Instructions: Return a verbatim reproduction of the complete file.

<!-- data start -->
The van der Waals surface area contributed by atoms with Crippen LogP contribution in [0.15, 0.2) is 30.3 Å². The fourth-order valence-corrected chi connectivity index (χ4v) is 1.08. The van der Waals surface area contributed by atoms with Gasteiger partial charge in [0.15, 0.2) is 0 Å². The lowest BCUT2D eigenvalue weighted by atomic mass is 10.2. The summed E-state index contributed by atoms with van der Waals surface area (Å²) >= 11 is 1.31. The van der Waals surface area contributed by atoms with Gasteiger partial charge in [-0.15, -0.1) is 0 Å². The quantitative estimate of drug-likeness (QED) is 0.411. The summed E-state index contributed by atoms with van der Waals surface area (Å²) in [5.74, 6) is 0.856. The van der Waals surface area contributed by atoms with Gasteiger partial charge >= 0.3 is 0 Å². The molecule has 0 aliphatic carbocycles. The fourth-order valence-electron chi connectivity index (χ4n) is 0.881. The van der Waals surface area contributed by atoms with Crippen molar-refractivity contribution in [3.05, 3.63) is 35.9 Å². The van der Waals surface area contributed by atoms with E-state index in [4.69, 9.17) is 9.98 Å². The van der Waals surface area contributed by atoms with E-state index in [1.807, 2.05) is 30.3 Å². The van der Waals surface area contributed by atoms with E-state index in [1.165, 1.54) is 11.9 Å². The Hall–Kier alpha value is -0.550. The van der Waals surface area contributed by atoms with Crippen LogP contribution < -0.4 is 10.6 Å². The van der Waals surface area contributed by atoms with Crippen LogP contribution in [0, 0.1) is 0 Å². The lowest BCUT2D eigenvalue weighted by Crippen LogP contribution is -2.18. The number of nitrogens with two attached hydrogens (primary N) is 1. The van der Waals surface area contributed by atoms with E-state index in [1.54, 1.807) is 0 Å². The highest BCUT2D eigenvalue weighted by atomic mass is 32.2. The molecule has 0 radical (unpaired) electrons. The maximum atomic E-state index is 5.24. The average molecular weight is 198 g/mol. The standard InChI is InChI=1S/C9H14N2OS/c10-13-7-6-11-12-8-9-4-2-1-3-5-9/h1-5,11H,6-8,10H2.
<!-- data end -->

The van der Waals surface area contributed by atoms with Crippen LogP contribution in [0.15, 0.2) is 30.3 Å². The fourth-order valence-corrected chi connectivity index (χ4v) is 1.08. The van der Waals surface area contributed by atoms with Gasteiger partial charge in [0.15, 0.2) is 0 Å². The lowest BCUT2D eigenvalue weighted by atomic mass is 10.2. The summed E-state index contributed by atoms with van der Waals surface area (Å²) >= 11 is 1.31. The van der Waals surface area contributed by atoms with Gasteiger partial charge in [-0.15, -0.1) is 0 Å². The quantitative estimate of drug-likeness (QED) is 0.411. The summed E-state index contributed by atoms with van der Waals surface area (Å²) in [5.74, 6) is 0.856. The van der Waals surface area contributed by atoms with Gasteiger partial charge >= 0.3 is 0 Å². The molecule has 0 aliphatic carbocycles. The fourth-order valence-electron chi connectivity index (χ4n) is 0.881. The van der Waals surface area contributed by atoms with Crippen molar-refractivity contribution in [3.05, 3.63) is 35.9 Å². The van der Waals surface area contributed by atoms with E-state index in [4.69, 9.17) is 9.98 Å². The van der Waals surface area contributed by atoms with E-state index in [1.807, 2.05) is 30.3 Å². The van der Waals surface area contributed by atoms with E-state index in [1.165, 1.54) is 11.9 Å². The Hall–Kier alpha value is -0.550. The van der Waals surface area contributed by atoms with Crippen LogP contribution < -0.4 is 10.6 Å². The van der Waals surface area contributed by atoms with Crippen LogP contribution in [0, 0.1) is 0 Å². The lowest BCUT2D eigenvalue weighted by Crippen LogP contribution is -2.18. The number of nitrogens with two attached hydrogens (primary N) is 1. The van der Waals surface area contributed by atoms with E-state index in [1.54, 1.807) is 0 Å². The highest BCUT2D eigenvalue weighted by atomic mass is 32.2. The molecule has 0 radical (unpaired) electrons. The maximum atomic E-state index is 5.24. The average molecular weight is 198 g/mol. The standard InChI is InChI=1S/C9H14N2OS/c10-13-7-6-11-12-8-9-4-2-1-3-5-9/h1-5,11H,6-8,10H2.